Design of the Week: Fidget Star

The 3D printed Fidget Star

The 3D printed Fidget Star

This week’s selection is the wild Fidget Star by Brooklyn-based Laura Taalman. 

The amazing design by Taalman, who goes by the online handle of “mathgrrl”, is a fully articulated box that can be 3D printed in a single, assembled form. 

The Fidget Star is actually what’s called a “Yoshimoto Cube”, designed by Naoki Yoshimoto in 1971. From Wikipedia: 

The Yoshimoto Cube is a polyhedral mechanical puzzle toy invented[1] in 1971 by Naoki Yoshimoto, who discovered that two stellated rhombic dodecahedra could be pieced together into a cube when he was finding different ways he could split a cube equally in half. 

Still images do not do this design justice. You must see it in fully articulated action to appreciate the design. Here is a video of a colored version of the same design made by Mosaic Manufacturing to demonstrate the 3D printing color capabilities of their product:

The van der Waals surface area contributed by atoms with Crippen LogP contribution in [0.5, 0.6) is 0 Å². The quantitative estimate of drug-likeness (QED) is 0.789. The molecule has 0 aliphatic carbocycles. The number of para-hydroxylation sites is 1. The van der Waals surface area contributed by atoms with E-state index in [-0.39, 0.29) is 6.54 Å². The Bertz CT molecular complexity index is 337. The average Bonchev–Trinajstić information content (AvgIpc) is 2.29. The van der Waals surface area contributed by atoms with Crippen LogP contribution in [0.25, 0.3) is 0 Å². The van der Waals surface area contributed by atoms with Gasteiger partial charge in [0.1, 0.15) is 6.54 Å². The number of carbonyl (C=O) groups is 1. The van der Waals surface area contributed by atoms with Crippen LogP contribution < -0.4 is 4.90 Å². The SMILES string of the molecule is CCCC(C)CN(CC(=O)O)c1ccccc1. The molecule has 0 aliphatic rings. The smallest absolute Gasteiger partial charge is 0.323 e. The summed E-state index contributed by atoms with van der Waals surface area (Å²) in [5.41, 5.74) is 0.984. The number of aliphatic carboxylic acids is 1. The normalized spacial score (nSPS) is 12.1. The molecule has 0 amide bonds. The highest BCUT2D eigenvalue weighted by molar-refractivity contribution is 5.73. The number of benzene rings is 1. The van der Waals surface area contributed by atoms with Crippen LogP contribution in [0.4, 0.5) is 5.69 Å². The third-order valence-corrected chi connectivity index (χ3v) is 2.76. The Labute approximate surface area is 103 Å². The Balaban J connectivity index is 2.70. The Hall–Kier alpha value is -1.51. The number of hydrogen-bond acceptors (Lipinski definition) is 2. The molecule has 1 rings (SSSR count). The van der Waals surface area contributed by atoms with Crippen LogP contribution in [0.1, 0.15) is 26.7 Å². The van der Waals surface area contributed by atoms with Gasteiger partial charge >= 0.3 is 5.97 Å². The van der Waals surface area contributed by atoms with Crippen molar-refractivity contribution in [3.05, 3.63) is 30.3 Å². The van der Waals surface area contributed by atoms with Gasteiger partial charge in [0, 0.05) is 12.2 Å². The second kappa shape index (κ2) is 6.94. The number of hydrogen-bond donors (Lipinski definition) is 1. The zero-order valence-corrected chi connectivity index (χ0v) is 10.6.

Operating the 3D printed Fidget Star

Operating the 3D printed Fidget Star

3D prints are always better when they do something, and most often that means you’re printing multiple parts and assembling them together, or fussing with flexible 3D print material. Not so with this interesting design, which prints all in one go! Print and lift off the bed and it’s done!

A colored version of the 3D printed Fidget Star by Mosaic Manufacturing

A colored version of the 3D printed Fidget Star by Mosaic Manufacturing

Don’t believe me? Watch this video by David Musseffi, which shows the Fidget Star being 3D printed on a BCN3D Sigma: 

It’s designs like this that make 3D printing a lot more fun. If kids can produce easy-to-print articulated functional designs like this, then they will be more attracted to the technology now and in the future. 

Via Thingiverse (original) and Thingiverse (color version)

General Fabb

Kerry Stevenson, aka "General Fabb" has been writing Fabbaloo posts since he launched the venture in 2007, with an intention to promote and grow the incredible technology of 3D printing across the world. So far, it seems to be working!

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